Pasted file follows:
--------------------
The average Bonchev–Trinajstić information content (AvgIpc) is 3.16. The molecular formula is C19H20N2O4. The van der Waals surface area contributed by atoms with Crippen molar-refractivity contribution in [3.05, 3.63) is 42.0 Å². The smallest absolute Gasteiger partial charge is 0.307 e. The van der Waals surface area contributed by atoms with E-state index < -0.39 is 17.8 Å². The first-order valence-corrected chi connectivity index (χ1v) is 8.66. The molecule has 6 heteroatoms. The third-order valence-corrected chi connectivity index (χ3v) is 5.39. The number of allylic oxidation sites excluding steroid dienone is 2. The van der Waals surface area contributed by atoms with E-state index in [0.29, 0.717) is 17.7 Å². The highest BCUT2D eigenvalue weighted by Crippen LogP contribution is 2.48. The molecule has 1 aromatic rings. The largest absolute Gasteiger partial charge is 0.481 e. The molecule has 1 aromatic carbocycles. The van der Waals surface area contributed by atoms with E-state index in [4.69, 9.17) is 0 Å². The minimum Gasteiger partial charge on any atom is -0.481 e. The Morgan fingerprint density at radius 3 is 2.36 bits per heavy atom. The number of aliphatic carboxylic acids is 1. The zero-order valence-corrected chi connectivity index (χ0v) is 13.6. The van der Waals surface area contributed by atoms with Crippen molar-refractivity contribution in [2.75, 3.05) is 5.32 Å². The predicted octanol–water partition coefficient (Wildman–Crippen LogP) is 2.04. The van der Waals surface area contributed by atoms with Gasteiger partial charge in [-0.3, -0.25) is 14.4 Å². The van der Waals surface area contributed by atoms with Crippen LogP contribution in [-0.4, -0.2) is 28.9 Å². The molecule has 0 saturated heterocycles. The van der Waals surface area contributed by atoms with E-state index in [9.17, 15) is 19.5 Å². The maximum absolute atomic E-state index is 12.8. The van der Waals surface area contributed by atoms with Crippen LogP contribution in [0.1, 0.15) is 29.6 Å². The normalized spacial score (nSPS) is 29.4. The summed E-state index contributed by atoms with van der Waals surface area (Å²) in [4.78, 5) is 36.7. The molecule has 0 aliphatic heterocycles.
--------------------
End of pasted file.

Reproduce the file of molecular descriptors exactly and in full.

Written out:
The average Bonchev–Trinajstić information content (AvgIpc) is 3.16. The molecular formula is C19H20N2O4. The van der Waals surface area contributed by atoms with Crippen molar-refractivity contribution in [3.05, 3.63) is 42.0 Å². The smallest absolute Gasteiger partial charge is 0.307 e. The van der Waals surface area contributed by atoms with E-state index < -0.39 is 17.8 Å². The first-order valence-corrected chi connectivity index (χ1v) is 8.66. The molecule has 6 heteroatoms. The third-order valence-corrected chi connectivity index (χ3v) is 5.39. The number of allylic oxidation sites excluding steroid dienone is 2. The van der Waals surface area contributed by atoms with E-state index in [0.29, 0.717) is 17.7 Å². The highest BCUT2D eigenvalue weighted by Crippen LogP contribution is 2.48. The molecule has 1 aromatic rings. The largest absolute Gasteiger partial charge is 0.481 e. The molecule has 1 aromatic carbocycles. The van der Waals surface area contributed by atoms with E-state index in [4.69, 9.17) is 0 Å². The minimum Gasteiger partial charge on any atom is -0.481 e. The Morgan fingerprint density at radius 3 is 2.36 bits per heavy atom. The number of aliphatic carboxylic acids is 1. The zero-order valence-corrected chi connectivity index (χ0v) is 13.6. The van der Waals surface area contributed by atoms with Crippen molar-refractivity contribution in [2.75, 3.05) is 5.32 Å². The predicted octanol–water partition coefficient (Wildman–Crippen LogP) is 2.04. The van der Waals surface area contributed by atoms with Gasteiger partial charge in [-0.3, -0.25) is 14.4 Å². The van der Waals surface area contributed by atoms with Crippen LogP contribution in [-0.4, -0.2) is 28.9 Å². The molecule has 0 saturated heterocycles. The van der Waals surface area contributed by atoms with E-state index in [9.17, 15) is 19.5 Å². The maximum absolute atomic E-state index is 12.8. The van der Waals surface area contributed by atoms with Crippen LogP contribution in [0.1, 0.15) is 29.6 Å². The normalized spacial score (nSPS) is 29.4. The summed E-state index contributed by atoms with van der Waals surface area (Å²) in [4.78, 5) is 36.7. The molecule has 0 aliphatic heterocycles.